I ma newbie in ARM world. I am have basic background working with AVR controllers. AVR has separate physical memory blocks (like EEPROM, FLASH, Data). It is very easy to find a lot of tutorials explaining memory model for AVR.

But I cannot find any good explanation of memory model for ARM (ARM7 in my case). I want to understand how this memory is located physically. As I can guess there are two types of memory in ARM - Flash (for firmware) and General Memory for all other data. ARM is mostly 32bit so it can address up to 4GB of data, but of course ARM SoC has much less amount of memory, but it is possible to attach external devices.

So explain or provide good article where ARM memory model explained and will help to find answers for such questions. 1. What happens after power on of ARM processor (AFAIK it starts to process RESET interrupt handler) how programm is fetched from MEMORY (where this memory from physical and logical perspective). 2. I understand that it is single chip, but memory can be located near CPU (like in x86 architecture SRAM caches and so on) other memory can be connected via the bust with CPU. 3. As I know most ARMs are based on Von Neuman architecture, does is strictly follow this architecture ?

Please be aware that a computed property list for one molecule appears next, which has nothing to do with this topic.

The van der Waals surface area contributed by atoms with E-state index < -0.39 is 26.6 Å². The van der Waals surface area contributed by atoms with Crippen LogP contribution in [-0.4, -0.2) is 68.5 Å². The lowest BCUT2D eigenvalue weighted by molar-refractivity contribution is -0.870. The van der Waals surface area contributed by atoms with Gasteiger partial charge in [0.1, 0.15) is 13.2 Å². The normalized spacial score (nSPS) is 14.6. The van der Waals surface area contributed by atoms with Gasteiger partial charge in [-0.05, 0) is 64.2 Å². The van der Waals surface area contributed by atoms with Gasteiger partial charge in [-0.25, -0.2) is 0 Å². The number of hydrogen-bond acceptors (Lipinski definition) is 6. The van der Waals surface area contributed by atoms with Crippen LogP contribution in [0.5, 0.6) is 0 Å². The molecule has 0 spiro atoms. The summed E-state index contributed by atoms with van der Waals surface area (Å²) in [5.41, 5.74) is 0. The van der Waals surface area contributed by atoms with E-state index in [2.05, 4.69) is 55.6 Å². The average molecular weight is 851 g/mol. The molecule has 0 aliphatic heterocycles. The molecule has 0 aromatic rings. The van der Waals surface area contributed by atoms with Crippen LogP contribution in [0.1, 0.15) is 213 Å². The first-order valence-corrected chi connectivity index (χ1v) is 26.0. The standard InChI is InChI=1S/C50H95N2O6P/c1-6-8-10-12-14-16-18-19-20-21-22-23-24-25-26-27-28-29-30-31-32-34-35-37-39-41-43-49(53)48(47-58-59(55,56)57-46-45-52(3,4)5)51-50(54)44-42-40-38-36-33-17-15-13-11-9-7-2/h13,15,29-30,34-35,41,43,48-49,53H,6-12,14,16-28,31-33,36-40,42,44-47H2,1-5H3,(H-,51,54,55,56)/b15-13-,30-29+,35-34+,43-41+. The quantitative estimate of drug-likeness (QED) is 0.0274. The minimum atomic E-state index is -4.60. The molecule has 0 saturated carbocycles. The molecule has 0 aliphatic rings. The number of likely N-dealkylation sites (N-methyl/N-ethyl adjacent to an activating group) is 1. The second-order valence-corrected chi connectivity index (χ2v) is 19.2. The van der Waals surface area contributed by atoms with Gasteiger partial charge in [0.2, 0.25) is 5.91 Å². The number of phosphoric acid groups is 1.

Thank you for help in advance.


closed as too broad by Voltage Spike, Daniel Grillo, Bence Kaulics, ThreePhaseEel, jonk Nov 14 '16 at 7:57

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    \$\begingroup\$ Pretty much any ARM CPU documentation explains all this for that specific CPU. \$\endgroup\$ – Brian Drummond Oct 29 '16 at 16:29

ARM, even ARM7, is a very broad design. Documentation for the common parts can be found in ARMinc's documents, or in general books like Furber.

Details about a specefic chip (like its memory map) are to be found in the manufacturers documents, often split between a datasheet and a user manual.

When an ARM7 start from a reset, it loads the first interrupt vector (the word at address 0) into the PC. That's all, after that it is up to the code.

ARM7 is a CPU design (with some things around the CPU). This design is put in a chip by a manufacturer, along with anything he wants to include. Hence it depends on the specific chip whether all memory and peripherals are on the chip, external to the chip, or a combination.


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